A welcome surge of melting snow is pouring out of the Rocky Mountains and into the drought-stricken rivers of the southwestern United States, fending off a water shortage but threatening to push rivers over their banks.

Last winter brought above-average snowfall to much of Colorado, Utah, and Wyoming, so an abundance of snowmelt is rushing into the Colorado River, the Rio Grande, and other waterways after a desperately dry 2018.

“It couldn’t have come at a better time,” said Greg Smith, a hydrologist with Colorado Basin River Forecast Center, part of the National Oceanic and Atmospheric Administration. “There’s this big sense of relief this year that we’ve kind of rebounded.”

This Monday, June 10, 2019, photo shows the Big Cottonwood Creek, in the Big Cottonwood canyon, near Salt Lake City. The summer's melting snowpack is creating raging rivers that are running high, fast and icy cold. The state's snowpack this winter was about 150 percent higher than the historical average and double the previous year, which was the driest on record dating back to 1874, said Brian McInerney, hydrologist for the National Weather Service in Salt Lake City. Large parts of the Salt Lake City metro area sits near the foothills of the towering Wasatch Range. (AP Photo/Rick Bowmer)
Big Cottonwood Creek, in Big Cottonwood Canyon, near Salt Lake City, on June 10, 2019. The state’s snowpack this winter was about 150 percent higher than the historical average and double the previous year, which was the driest on record dating back to 1874, said Brian McInerney, hydrologist for the National Weather Service in Salt Lake City. (Rick Bowmer/AP Photo)

Colorado was blanketed by 134 percent of its normal snowfall last winter. Utah was even better, at 138 percent. Southwestern Wyoming received its average amount.

That will put so much water into the Colorado River that Lake Powell, a giant reservoir downstream in Utah and Arizona, is expected to rise 50 feet this year, said Marlon Duke, a spokesman for the U.S. Bureau of Reclamation, which manages Powell and dozens of other reservoirs.

The reservoir is rising so fast—6 to 15 inches a day—that the National Park Service warned people to keep cars and boats at least 200 yards from the shoreline to keep them from being submerged overnight.

This Monday, June 10, 2019, photo shows hiker Tony Larsen posing for a photograph at a waterfalls, in the Big Cottonwood canyon, near Salt Lake City. The summer's melting snowpack is creating raging rivers that are running high, fast and icy cold. The state's snowpack this winter was about 150 percent higher than the historical average and double the previous year, which was the driest on record dating back to 1874, said Brian McInerney, hydrologist for the National Weather Service in Salt Lake City. (AP Photo/Rick Bowmer)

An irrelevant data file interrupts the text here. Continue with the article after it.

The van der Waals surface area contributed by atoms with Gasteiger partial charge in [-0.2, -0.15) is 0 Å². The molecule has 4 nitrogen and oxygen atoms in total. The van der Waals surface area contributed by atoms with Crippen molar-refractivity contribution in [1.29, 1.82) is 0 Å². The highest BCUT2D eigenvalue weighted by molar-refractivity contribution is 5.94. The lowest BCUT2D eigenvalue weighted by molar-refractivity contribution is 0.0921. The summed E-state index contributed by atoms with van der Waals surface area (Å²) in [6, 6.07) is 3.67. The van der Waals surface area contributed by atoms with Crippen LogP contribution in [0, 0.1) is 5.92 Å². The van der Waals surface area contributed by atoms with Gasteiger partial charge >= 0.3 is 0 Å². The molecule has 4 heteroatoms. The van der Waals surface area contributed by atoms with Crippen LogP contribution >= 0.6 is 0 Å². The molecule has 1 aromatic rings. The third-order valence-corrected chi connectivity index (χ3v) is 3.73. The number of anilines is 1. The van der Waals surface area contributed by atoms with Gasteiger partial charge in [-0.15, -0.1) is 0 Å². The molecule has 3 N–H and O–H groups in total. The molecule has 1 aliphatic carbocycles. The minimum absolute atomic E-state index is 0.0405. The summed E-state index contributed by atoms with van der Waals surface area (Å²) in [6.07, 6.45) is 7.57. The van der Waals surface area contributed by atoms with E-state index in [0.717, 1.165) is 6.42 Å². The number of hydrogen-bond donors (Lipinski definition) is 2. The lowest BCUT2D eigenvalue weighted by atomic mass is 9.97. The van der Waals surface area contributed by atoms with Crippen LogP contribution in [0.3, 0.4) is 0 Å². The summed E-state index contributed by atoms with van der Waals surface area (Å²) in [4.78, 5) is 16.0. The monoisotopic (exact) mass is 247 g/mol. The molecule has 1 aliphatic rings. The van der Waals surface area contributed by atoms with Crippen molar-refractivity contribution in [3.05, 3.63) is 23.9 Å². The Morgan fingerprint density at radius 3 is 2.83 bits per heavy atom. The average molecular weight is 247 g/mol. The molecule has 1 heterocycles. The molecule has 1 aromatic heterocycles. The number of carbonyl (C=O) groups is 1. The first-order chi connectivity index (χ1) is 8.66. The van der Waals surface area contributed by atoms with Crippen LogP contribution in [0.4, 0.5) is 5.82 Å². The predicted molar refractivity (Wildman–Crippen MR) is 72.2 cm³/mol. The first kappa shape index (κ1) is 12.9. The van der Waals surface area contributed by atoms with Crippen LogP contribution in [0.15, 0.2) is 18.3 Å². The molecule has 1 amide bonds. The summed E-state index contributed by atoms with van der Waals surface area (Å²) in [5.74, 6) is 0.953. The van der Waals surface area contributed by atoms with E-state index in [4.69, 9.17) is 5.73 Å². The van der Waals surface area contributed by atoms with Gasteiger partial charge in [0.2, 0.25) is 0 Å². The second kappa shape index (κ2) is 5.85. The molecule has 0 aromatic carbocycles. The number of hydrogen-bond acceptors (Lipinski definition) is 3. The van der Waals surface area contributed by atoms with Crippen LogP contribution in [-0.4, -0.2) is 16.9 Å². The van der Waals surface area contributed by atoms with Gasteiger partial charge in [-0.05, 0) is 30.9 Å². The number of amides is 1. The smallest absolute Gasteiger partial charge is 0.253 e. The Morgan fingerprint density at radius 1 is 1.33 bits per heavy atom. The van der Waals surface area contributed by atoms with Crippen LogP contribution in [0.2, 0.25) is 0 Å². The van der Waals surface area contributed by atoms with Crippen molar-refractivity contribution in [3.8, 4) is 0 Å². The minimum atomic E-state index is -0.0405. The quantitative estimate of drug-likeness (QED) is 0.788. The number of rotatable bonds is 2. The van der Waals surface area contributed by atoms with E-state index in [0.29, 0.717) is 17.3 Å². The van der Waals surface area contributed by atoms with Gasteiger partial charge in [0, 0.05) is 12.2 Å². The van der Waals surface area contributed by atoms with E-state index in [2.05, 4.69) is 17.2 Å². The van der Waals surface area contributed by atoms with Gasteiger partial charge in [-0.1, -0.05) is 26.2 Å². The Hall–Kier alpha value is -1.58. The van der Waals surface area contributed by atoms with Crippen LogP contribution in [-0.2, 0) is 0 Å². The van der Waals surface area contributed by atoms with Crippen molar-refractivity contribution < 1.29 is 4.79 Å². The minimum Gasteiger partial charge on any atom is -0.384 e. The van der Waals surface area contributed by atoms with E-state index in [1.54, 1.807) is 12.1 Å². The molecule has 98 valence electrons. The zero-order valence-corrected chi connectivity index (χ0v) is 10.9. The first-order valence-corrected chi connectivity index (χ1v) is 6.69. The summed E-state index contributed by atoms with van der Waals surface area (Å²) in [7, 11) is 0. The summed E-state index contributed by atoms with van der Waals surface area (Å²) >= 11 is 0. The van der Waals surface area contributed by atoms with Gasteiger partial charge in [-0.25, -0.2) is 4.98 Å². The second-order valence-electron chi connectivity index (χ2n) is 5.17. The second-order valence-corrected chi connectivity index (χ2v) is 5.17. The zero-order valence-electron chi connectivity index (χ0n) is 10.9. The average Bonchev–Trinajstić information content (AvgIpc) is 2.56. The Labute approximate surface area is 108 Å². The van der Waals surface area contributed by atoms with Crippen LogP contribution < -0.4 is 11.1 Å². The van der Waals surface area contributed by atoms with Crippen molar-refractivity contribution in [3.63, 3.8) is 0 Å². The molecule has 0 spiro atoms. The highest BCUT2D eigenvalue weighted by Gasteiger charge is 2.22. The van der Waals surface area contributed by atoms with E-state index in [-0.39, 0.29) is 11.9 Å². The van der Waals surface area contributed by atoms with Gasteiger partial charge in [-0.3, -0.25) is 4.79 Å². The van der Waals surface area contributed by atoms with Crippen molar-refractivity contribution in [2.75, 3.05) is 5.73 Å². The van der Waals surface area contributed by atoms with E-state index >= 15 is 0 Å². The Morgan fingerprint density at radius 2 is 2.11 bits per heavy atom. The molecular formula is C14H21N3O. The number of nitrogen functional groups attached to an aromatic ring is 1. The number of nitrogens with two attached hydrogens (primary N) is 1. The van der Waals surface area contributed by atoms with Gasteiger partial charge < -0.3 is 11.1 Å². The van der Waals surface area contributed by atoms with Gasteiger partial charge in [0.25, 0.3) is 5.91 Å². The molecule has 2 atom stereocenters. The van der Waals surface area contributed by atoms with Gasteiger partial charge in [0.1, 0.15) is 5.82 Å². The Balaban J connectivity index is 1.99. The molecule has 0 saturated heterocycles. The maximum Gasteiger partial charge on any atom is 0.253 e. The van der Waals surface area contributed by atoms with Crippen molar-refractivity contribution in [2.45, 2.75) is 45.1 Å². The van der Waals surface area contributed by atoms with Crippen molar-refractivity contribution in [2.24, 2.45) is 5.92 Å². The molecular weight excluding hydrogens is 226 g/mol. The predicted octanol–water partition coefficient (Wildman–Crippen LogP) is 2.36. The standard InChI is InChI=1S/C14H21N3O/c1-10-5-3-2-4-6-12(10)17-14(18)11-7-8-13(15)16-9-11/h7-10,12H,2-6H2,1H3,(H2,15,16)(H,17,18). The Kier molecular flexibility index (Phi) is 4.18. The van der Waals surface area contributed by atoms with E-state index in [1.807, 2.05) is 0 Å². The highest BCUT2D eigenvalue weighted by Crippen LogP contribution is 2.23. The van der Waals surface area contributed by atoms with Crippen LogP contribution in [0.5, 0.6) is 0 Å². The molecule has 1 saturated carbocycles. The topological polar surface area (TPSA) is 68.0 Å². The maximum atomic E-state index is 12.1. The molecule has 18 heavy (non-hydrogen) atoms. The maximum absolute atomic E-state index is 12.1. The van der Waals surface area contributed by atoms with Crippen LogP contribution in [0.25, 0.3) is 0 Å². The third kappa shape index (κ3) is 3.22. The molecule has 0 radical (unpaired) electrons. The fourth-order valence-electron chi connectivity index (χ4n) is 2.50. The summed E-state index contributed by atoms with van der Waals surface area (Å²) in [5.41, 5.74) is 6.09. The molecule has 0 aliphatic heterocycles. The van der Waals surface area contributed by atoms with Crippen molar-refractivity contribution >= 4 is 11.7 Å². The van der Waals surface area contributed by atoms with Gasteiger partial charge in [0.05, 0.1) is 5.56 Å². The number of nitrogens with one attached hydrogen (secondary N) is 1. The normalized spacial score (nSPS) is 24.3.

Hiker Tony Larsen at a waterfalls, in the Big Cottonwood Canyon, near Salt Lake City, on June 10, 2019. The state’s snowpack this winter was about 150 percent higher than the historical average and double the previous year. (Rick Bowmer/AP Photo)

The influx into Powell will allow the Bureau of Reclamation to send enough water downstream into Lake Mead in Arizona and Nevada to avoid a possible water shortage there. Arizona, California, and Nevada rely heavily on the reservoir.

Last year, the bureau predicted a better than 50 percent chance that Mead would fall so low that Arizona—which has the lowest-priority rights to the reservoir—would have to take a cut in its share in 2020. The shortage now might be put off until after 2021, Duke said.

The Colorado River is expected to send more than 12 million acre-feet into Powell this year, 112 percent of average and a huge improvement over last year, when scant snow in the Rocky Mountains produced only 4.6 million acre-feet for the reservoir. An acre-foot, or 1,200 cubic meters, is enough to supply a typical U.S. family for a year.

This Monday, June 10, 2019, photo shows mountain runoff, in the Big Cottonwood canyon, near Salt Lake City. The summer's melting snowpack is creating raging rivers that are running high, fast and icy cold. The state's snowpack this winter was about 150 percent higher than the historical average and double the previous year, which was the driest on record dating back to 1874, said Brian McInerney, hydrologist for the National Weather Service in Salt Lake City. (AP Photo/Rick Bowmer)
Mountain runoff, in the Big Cottonwood Canyon, near Salt Lake City on June 10, 2019. The summer’s melting snowpack is creating raging rivers that are running high, fast and icy cold. (Rick Bowmer/AP Photo)

The bureau expects to release 9 million acre-feet from Powell to Mead for the fifth consecutive year.

The news is also good for the Rio Grande, which flows from Colorado through New Mexico and then along the Texas-Mexico border to the Gulf of Mexico.